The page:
Spaghetti with Creamy Pesto
adapted from The Paupered Chef
Serves 4

6 cloves garlic, minced
1/8 t. salt
4 c. loosely packed fresh basil leaves
6 T. olive oil
6 egg yolks
1 lb. spaghetti or other long pasta
additional salt and pepper to taste
freshly grated Parmesan

1. In a food processor, puree the garlic, salt, and basil until everything is chopped very finely. Add the egg yolks and pulse a few times to combine, then add the oil little-by-little with the machine on until everything comes together into a thick sauce. Turn the sauce out into a serving bowl.

2. In the meantime, bring a large pot of salty water to boil and cook the pasta until al dente. Reserve a good cup or so of the pasta cooking water and drain the noodles. Add them to the serving bowl and toss immediately to coat. Add pasta water as needed, little by little and tossing, to achieve a creamy texture. Season to taste with salt and pepper.

3. Serve immediately with grated Parmesan.

Saturday, March 6, 2010

in the end

I'm ending my vegetarian foray the way I came - with Mark Bittman. (Well, technically, I've got one more day, but I'm not cooking tomorrow). Wow, and I just realized it poured on Day 1 as well. Weird.

Anyway, tonight's dinner was Pasta with Chestnut Cream. I'm sure it would be immensely more delicious if you roasted your own chestnuts, but frankly, that was too much of a pain to do, so I used canned chestnuts in water. Not too shabby.

The chestnut creams ends up pretty thick, so you definitely want to save yourself plenty of pasta water to thin it out. And maybe I didn't have enough pasta water, because once it cooled, it kind of clumped up a bit. It's definitely a "serve immediately" kind of dish. I added a few ribbons of chard that I had in the fridge, and topped Matty's portion with some quickly sauteed shrimp, liberally doused in salt and pepper. I think having something to go with this pasta is key. It's got a pleasant flavor, but it's not like a pasta alfredo and able to stand on its own. It's a nice canvas, but definitely needs something to create more interest.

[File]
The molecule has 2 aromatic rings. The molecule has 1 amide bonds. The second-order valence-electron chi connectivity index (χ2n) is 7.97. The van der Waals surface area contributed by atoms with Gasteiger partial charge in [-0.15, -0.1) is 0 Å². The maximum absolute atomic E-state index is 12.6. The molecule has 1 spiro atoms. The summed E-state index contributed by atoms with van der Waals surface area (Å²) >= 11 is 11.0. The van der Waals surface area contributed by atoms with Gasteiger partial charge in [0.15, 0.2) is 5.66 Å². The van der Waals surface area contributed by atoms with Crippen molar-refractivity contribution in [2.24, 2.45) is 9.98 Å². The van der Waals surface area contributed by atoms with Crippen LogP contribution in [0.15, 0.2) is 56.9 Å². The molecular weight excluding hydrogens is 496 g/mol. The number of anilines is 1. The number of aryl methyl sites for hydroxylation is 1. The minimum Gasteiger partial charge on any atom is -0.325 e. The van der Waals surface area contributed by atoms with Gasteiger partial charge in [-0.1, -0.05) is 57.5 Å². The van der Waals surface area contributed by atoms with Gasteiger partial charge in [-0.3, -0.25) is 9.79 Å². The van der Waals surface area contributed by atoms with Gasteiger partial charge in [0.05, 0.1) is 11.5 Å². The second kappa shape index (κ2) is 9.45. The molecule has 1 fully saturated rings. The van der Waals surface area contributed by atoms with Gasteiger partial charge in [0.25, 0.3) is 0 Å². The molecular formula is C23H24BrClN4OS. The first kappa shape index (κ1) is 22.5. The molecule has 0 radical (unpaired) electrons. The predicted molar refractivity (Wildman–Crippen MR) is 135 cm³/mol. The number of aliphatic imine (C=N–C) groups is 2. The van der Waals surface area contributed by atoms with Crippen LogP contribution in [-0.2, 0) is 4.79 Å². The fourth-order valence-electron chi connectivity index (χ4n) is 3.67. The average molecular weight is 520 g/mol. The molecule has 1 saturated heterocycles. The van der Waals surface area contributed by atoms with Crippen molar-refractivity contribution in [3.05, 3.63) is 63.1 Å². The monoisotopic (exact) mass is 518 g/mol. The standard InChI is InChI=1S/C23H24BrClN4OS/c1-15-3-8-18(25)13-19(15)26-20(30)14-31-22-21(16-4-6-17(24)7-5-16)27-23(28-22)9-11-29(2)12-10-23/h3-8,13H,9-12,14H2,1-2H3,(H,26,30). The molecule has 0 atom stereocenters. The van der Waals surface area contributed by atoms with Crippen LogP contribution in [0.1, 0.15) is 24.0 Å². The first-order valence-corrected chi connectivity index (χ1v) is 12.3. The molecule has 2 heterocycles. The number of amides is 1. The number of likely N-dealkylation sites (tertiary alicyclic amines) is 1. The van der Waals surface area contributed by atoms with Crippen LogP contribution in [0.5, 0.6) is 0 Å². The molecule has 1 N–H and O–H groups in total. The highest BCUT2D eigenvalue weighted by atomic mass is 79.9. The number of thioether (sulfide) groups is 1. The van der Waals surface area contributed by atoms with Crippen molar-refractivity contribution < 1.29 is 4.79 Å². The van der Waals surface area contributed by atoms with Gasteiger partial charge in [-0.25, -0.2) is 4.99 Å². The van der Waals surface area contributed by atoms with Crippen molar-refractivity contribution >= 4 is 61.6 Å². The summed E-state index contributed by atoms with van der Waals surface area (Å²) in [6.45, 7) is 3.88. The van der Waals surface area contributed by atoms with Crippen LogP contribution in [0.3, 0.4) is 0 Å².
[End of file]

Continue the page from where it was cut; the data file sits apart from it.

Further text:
On the side was Parmesan Garlic Bread that was simply divine. It hurts my heart to think about how much butter I ingested with it, but hey, it's cold and raining, and it's the right thing to do. I used two pieces of ciabattini, halved, and after baking them wrapped in foil in a 350-degree oven for about 10 minutes, I stuck them under the broiler until they were nicely browned. I liked the crispness, but I also really enjoyed the gooey centers - next time, I'll keep them in their foil packets for the full twenty minutes the recipe suggested for a nice soft garlic bread.

Friday, March 5, 2010

hope you like it

I feel like it's been a long time since I baked. I mean, I've made brownies a couple times, but they almost felt like cheating - melting butter in the microwave, stirring everything else in with a wooden spoon, pouring it into a baking pan and sticking in the oven. I miss having a production involving multiple bowls, flour on the counter and the whir of an electric mixer.

Our friend Laura's birthday was perfect occasion to put the Kitchen-Aid back into action. Add to that the fact that she wasn't feeling well, and I was more motivated than ever to find a nice decadent treat to keep her company while resting.